#3) “Tales from the Backseat” by The Academic
The Academic is one of those bands that owe part of their success to the fact that one of their videos became viral. This was the video of their single Bear Claws, shared on the summer of 2017, which used the delay of a live stream on Facebook to create a musical loop where new instruments where gradually added on every loop, one after the other. However, listening to Tales from the Backseat, which is the debut LP that the Irish band released at the beginning of 2018, we recognize that their skills go far beyond the capacity to make interesting videos. The music played by this quartet of rockers is in fact a very pleasant and cheerful kind of indie rock and the album collects a number of of light-hearted songs that are very enjoyable to hear.
#4) “The Free Life” by Turbowolf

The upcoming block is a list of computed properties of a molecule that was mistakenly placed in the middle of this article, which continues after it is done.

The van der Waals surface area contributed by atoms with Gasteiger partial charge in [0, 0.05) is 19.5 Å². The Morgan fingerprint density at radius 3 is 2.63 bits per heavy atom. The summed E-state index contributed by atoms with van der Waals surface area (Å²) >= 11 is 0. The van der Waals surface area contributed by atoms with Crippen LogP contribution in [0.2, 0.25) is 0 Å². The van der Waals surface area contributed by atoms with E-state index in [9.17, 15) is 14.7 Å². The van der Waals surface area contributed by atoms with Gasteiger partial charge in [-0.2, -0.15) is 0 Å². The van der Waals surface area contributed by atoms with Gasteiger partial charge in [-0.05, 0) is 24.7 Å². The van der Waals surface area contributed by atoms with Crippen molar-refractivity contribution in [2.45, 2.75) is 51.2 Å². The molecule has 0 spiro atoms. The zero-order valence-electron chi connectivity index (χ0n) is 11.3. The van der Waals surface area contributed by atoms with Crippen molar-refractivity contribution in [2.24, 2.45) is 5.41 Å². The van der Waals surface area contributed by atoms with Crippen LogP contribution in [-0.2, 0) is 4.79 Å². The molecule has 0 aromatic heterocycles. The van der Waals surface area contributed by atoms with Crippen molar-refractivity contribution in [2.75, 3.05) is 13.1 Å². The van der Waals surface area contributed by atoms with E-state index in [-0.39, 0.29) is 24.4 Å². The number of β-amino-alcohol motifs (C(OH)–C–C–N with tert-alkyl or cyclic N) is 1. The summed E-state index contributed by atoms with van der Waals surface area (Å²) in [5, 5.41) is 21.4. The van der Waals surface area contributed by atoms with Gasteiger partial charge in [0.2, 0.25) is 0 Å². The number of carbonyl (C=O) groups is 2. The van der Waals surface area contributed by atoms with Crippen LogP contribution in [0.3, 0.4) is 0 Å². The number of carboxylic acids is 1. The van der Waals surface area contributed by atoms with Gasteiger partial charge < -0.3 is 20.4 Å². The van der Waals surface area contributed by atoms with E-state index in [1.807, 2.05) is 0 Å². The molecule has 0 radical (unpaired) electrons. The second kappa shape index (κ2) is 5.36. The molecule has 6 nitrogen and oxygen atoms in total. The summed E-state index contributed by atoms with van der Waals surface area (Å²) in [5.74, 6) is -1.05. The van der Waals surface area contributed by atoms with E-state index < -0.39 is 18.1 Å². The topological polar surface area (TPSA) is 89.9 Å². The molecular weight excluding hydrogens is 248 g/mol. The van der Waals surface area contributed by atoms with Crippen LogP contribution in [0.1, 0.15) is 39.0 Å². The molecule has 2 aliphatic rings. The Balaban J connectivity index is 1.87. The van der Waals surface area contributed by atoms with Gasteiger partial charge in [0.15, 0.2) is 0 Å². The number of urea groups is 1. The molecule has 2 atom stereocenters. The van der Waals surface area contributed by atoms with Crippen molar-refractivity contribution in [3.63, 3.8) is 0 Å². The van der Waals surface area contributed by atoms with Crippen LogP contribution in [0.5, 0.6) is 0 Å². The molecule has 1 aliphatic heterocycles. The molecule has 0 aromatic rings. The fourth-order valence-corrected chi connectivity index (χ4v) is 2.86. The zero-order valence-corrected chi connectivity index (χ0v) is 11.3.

The Free Life, which is the third and latest album by Bristol indie rock band Turbowolf, continues in that action of shake and revolution of modern rock which these English musicians have already started with their two previous records. Since the beginning of their activity, about ten years ago, the band has educated its fanbase to expect everything from their songs. With a winning recipe that basically can be defined as the result that you get by mixing together a thousand of different rock ingredients (indie, alternative, pshychorock, garage….), the merit of these rockers has been to maintain always a good taste for the final product. One of their secrets, as a matter of fact, is the capacity to write and play brilliant riffs, interesting melodies and, as already said, to put in the mix a relevant component of innovation and creativity. Their new LP contains the right balance of frenzied rhythms and slower pieces, with a thousand different ideas to enrich the songs. The album maybe lacks only a particularly catchy songs, or an infectious riff, the type of things that you can’t hide from your mind after you hear it. This could have been the icing on the cake for an album which remains, in any case, a solid and valid example of contemporary rock and roll.